It is a long, long way from Madison Square Garden to downtown Baghdad. But somehow, suddenly, it doesn't seem so far.
The date - one I always remember - is precise: March 24, 1962. We have an anniversary. Emile Griffith and Benny Paret had already fought twice for the welterweight championship of the world. Griffith won the first one, Paret - an illiterate Cuban refugee - won the rematch. Here was a decider and famous grudge match. They did not like each other. They bore festering animosities. Perhaps Paret could do it again? He almost had Griffith out in the sixth. But then too many hard fights started to tell. He weakened and faded. He began (as Donald Rumsfeld would say) to unravel.
In the 12th round he was trapped on the ropes, too exhausted to escape. The referee - Ruby Goldstein - did nothing. He stood back, let the violence run on. What would be, would be. Griffith hit Paret time after time. And then Paret tumbled, inert, to the canvas. He lay in a coma for 10 days before he died.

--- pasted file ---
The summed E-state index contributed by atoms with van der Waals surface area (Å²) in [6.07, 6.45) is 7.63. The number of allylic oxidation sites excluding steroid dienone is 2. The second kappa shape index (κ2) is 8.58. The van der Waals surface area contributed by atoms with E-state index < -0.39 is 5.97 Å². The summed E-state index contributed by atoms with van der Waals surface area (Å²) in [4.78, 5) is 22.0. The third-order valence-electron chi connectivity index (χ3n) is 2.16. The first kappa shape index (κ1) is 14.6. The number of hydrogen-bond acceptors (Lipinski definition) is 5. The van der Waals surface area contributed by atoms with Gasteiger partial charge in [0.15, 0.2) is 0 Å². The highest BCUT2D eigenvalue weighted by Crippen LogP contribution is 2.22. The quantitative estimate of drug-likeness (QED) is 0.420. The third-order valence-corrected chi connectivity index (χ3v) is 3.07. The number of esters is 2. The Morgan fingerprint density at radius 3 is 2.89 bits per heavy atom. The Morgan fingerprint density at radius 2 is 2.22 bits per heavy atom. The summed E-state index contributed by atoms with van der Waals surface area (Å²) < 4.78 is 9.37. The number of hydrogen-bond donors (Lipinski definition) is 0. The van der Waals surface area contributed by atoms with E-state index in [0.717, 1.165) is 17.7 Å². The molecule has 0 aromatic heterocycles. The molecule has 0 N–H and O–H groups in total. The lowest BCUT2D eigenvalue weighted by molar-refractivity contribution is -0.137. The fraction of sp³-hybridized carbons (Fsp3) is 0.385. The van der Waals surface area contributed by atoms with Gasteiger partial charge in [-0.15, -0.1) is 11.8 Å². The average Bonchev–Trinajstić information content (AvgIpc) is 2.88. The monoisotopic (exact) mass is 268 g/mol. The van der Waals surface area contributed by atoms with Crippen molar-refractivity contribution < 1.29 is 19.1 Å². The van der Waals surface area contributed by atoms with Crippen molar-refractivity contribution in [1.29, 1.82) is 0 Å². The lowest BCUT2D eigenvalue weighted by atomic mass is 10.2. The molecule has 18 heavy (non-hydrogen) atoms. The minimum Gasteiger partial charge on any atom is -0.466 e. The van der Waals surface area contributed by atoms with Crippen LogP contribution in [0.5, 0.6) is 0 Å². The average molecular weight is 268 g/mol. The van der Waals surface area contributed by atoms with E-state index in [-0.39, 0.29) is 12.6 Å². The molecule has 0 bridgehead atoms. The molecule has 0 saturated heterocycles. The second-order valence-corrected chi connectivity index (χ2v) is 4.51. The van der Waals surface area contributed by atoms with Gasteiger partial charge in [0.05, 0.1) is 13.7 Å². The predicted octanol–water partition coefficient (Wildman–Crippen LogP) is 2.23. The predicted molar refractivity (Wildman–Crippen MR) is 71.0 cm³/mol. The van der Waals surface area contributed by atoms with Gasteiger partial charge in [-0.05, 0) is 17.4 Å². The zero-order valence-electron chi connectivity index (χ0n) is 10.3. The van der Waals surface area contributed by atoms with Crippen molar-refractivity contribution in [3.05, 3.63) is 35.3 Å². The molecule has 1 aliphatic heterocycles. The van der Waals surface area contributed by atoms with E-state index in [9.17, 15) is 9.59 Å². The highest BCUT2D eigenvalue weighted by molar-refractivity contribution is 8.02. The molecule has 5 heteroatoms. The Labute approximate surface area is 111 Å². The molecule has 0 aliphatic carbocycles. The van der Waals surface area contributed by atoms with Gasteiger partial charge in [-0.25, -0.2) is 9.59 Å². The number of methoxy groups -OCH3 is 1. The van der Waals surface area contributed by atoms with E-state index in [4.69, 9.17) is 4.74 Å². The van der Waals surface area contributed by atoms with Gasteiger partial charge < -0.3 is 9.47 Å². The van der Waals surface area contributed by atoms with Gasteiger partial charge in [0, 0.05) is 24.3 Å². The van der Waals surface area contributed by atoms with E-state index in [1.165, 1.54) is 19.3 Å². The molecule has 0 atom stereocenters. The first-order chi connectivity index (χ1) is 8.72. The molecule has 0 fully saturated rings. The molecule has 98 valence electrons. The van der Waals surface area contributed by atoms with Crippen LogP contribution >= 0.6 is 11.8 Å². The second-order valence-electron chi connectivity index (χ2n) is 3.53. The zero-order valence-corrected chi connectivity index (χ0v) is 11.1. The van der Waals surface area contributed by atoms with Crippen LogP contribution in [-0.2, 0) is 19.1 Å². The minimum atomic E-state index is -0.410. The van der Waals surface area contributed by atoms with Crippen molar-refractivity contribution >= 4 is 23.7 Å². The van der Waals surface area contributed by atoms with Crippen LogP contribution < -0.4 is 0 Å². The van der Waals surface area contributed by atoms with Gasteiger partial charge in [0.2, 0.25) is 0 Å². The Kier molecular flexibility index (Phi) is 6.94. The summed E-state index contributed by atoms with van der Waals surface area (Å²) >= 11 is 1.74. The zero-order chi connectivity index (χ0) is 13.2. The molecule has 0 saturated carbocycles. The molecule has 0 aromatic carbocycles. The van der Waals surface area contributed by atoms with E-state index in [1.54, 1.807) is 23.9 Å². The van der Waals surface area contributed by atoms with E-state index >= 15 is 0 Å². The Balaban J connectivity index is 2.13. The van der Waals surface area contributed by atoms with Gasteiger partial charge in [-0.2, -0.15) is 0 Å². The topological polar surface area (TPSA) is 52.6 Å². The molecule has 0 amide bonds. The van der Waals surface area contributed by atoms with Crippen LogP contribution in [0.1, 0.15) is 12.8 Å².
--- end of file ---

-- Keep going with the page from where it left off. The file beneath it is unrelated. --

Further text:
So to death and destruction as a TV spectator sport. To another grudge match. To power unravelling and a world referee standing aside. So, on four decades, beyond the shrunken body of Benny Paret, a dumb victim shrouded in sorrow and pity, not shock and awe.
Is the battering of Baghdad quite the spectacle that Mr Rumsfeld and his oddly smiley boss assume? A wondrous show of technical wizardry and precise targeting that leaves only a relatively few of the undeserving dead? A demonstration of American might that makes bad men quail? That's the theory of the thing. Everybody hopes - the omnipresent "hope" word - for a speedy resolution here. Get the guy you hate on the ropes and keep on pounding. But, like the video of that awful 12th, there is no wonder, nor any awe. Just a hypnotised numbness, a queasy feeling of humanity betrayed.